September 21st, 2012

From the US Department of Defense:

"The threat posed by crude homemade bombs known as improvised explosive devices is growing and spreading across the globe, and will be the terrorists’ weapon of choice for decades, the commander of the Joint Improvised Explosive Device Defeat Organization said yesterday.

“We still need to do more,” Army Lt. Gen. Michael D. Barbero told the House Appropriations Committee’s defense subcommittee, adding that his organization is rapidly fielding critical counter IED capabilities. “But let me say up front that I believe the IED and the networks that use these asymmetric weapons will remain a threat to our forces and here at home for decades.”

These bombs, he said, will be the weapon of choice for terrorists because they are cheap and readily available. Bomb makers use off-the-shelf technology to make the deadly explosives.  IED’s were the number one killer of American troops during the war in Iraq."

Read more here.

August 7th, 2012

From AgProfessional:

An international plant study could lead to the reduction in the use of fertilizers and pesticides. Although the researchers encouraged the idea of ending the need for all fertilizers and pesticides, in reality, that result is many years away.

The study helps to explain how microbial communities (microbiomes) living in and on plant roots can boost plant health, growth and defense against pests. By focusing on the microbiomes, researchers discovered that microbiome helps shuttle nutrients and information into and out of the roots within the soil matrix.

The research was led by the University of North Carolina, the U.S. Department of Energy Joint Genome Institute and included the University of Queensland in Australia.

The findings suggest that plant health could be boosted in the microbiome by plant probiotics that could eventually replace fertilizers and pesticides. Co-author Susannah Tringe, head of DOE JGI's Metagenome Program, said the microbiome can be viewed as an extension of the plant's genome.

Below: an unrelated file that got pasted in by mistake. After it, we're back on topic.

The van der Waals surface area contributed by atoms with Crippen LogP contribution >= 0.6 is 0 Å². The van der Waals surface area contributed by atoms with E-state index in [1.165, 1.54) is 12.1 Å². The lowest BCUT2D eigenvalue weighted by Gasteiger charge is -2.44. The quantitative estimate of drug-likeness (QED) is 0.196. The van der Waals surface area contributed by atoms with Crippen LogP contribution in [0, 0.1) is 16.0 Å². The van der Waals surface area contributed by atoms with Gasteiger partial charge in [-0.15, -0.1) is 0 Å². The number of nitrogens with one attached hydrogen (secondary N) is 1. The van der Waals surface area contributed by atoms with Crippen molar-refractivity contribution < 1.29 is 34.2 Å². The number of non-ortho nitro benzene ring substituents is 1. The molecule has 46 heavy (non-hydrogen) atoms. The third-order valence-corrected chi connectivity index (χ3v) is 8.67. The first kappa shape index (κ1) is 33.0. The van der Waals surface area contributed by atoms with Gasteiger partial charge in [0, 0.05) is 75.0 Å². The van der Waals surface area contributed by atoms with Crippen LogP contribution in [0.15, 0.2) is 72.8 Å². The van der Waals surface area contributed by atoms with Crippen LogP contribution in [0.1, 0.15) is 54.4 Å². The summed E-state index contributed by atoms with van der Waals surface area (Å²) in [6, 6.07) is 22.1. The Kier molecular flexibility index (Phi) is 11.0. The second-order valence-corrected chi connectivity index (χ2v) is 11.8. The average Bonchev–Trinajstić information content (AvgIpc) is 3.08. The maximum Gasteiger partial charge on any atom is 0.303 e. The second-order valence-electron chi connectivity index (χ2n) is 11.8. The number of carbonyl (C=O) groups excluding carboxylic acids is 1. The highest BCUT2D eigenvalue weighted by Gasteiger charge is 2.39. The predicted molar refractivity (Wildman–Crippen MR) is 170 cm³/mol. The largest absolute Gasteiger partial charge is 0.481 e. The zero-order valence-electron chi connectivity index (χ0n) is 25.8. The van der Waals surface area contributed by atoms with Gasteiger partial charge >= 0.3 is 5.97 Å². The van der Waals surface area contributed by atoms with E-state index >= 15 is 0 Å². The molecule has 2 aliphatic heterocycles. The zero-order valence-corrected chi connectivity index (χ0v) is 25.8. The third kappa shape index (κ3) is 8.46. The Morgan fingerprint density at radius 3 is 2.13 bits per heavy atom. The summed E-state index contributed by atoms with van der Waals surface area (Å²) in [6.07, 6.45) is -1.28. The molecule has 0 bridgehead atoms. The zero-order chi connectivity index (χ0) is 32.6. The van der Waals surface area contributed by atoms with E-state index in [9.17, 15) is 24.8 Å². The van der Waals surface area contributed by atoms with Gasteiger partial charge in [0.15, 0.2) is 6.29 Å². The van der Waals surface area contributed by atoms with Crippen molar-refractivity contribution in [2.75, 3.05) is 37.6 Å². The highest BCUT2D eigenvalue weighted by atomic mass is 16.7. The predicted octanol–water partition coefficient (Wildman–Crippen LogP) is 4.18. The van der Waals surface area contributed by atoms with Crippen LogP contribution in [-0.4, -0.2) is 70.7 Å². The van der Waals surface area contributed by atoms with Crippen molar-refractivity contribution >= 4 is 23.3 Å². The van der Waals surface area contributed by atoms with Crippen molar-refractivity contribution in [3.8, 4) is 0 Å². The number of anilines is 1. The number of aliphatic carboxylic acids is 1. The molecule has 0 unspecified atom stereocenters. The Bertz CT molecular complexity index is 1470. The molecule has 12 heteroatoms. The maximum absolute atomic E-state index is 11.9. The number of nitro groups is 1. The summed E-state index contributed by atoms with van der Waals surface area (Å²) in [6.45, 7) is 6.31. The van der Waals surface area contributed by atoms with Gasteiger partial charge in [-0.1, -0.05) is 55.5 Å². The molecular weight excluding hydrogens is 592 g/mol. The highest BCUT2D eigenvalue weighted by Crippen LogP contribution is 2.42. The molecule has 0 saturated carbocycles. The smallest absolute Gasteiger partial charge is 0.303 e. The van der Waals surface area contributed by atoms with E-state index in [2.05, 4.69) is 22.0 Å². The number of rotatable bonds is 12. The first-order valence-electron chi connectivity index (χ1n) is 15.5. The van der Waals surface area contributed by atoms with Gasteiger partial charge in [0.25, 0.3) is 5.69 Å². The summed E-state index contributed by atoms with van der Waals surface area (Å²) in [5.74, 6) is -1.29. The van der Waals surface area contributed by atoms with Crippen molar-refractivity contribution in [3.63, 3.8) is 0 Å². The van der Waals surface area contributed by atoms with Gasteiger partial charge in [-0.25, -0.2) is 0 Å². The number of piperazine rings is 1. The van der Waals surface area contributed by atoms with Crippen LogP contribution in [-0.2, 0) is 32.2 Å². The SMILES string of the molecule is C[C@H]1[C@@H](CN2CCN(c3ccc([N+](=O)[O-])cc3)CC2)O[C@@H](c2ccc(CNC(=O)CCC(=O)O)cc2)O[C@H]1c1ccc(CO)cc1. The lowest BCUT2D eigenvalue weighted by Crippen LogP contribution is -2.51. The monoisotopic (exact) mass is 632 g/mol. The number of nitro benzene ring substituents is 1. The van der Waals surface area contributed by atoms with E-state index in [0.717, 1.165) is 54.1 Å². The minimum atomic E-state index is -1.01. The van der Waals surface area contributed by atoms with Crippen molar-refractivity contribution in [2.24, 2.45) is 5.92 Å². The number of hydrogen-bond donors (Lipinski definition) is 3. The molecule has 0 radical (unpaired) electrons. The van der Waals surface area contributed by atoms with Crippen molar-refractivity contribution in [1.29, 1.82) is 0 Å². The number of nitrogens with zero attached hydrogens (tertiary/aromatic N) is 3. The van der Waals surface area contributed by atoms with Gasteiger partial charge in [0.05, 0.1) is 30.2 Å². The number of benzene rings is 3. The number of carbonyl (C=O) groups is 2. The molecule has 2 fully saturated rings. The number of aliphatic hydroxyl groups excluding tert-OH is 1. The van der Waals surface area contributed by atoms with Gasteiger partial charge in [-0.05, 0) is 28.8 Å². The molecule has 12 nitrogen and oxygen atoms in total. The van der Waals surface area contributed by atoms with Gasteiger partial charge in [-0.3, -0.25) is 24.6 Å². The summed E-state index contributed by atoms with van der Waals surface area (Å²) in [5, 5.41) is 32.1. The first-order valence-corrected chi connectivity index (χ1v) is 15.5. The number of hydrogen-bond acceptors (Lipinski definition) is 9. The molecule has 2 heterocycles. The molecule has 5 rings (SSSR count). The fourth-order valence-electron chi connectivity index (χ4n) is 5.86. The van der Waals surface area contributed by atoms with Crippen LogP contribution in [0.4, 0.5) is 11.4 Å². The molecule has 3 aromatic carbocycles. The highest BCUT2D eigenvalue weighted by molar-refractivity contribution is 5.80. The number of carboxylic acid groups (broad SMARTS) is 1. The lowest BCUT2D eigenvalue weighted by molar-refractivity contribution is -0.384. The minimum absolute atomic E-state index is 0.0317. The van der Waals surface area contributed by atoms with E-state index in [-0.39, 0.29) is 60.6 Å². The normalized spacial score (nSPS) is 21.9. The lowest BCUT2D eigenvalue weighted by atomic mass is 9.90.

Read more here. You can also learn more about this research here.

August 6th, 2012

From Greg Page, chairman and chief executive of Cargill. Cargill is an international producer and marketer of food, agricultural, financial and industrial products and services.

As reposted from the Washington Post:

"In America’s heartland, farmers are making the agonizing decision to plow down cornfields that have succumbed to the worst drought in decades. The parched land, resulting lower yields and already tight grain stocks remind us that we can’t take food production for granted. They also raise the question: Can we feed a world on its way to 9 billion people, given weather events, pressure on natural resources and changing diets? At Cargill, we believe the answer is yes. But leaders in government, business and civil societies need to take into account three key imperatives to create a more food-secure world."

Read more here.

July 23rd, 2012

From Business Green:

"British scientists have secured a $10m grant from the Bill and Melinda Gates Foundation to develop genetically modified corn, wheat, and rice that requires no fertiliser.

The work at the John Innes Centre (JIC) in Norwich is aiming to improve the lives of subsistence farmers in Africa, many of whom can not afford the fertilisers currently required to boost yields.

But the centre said there could also be associated environmentalbenefits, as  making and applying fertiliser contributes half the carbon footprint of agriculture and can cause pollution via run off into water sources.

The research will try to engineer cereal crops that can fix nitrogen from the air in the manner of legumes such as peas and beans, vastly reducing the need for additional chemical agents.

If it is found to work, farmers would be able to pass on the technology simply by sharing seeds, potentially revolutionising agriculture across the continent."

 Read more here.

May 10th, 2012

Here's a great video telling the story of fertilizer's role in sustainable agriculture and food security.

This video is sponsored by IFA, TFI, Fertilizers Europe, ANDA/Brazil, and CFI. 

May 7th, 2012

From Southwest Farm Press:

"Band fertilizer placement may cause non-uniform distribution in the soil.

Why does this matter? Because when fertilizer is unevenly distributed, it may not be possible to use traditional sampling strategies to measure whole-field fertility, said assistant professor of crop sciences Fabian Fernandez."

Read more here.

March 27th, 2012

FIRT, in behalf of the fertilizer community, extends our condolences to the family of Cameron Bowen. Cameron (September 25, 1938 - March 23, 2012) was a long-term FIRT member and the founder of Cameron Chemicals, a blender and distributor of specialty fertilizers and micronutrients.

Obituary Below:

G. Cameron Bowen, 73, went to be with the Lord on March 23, 2012. He was born on September 25, 1938 in Aurora, North Carolina, the son of the late Ralph and Sudie Bowen. Cameron was a self-made man and entrepreneur. He was the founder and CEO of Cameron Chemicals and South Norfolk Trucking Company. Cameron was a member of The Fertilizer Industry Roundtable, the ILA and the Town Center Club and Haygood United Methodist Church. He was preceded in death by his beloved wife of 49 years, Jean H. Bowen. Cameron was a loving husband, father, grandfather and great-grandfather and devoted his life to his family.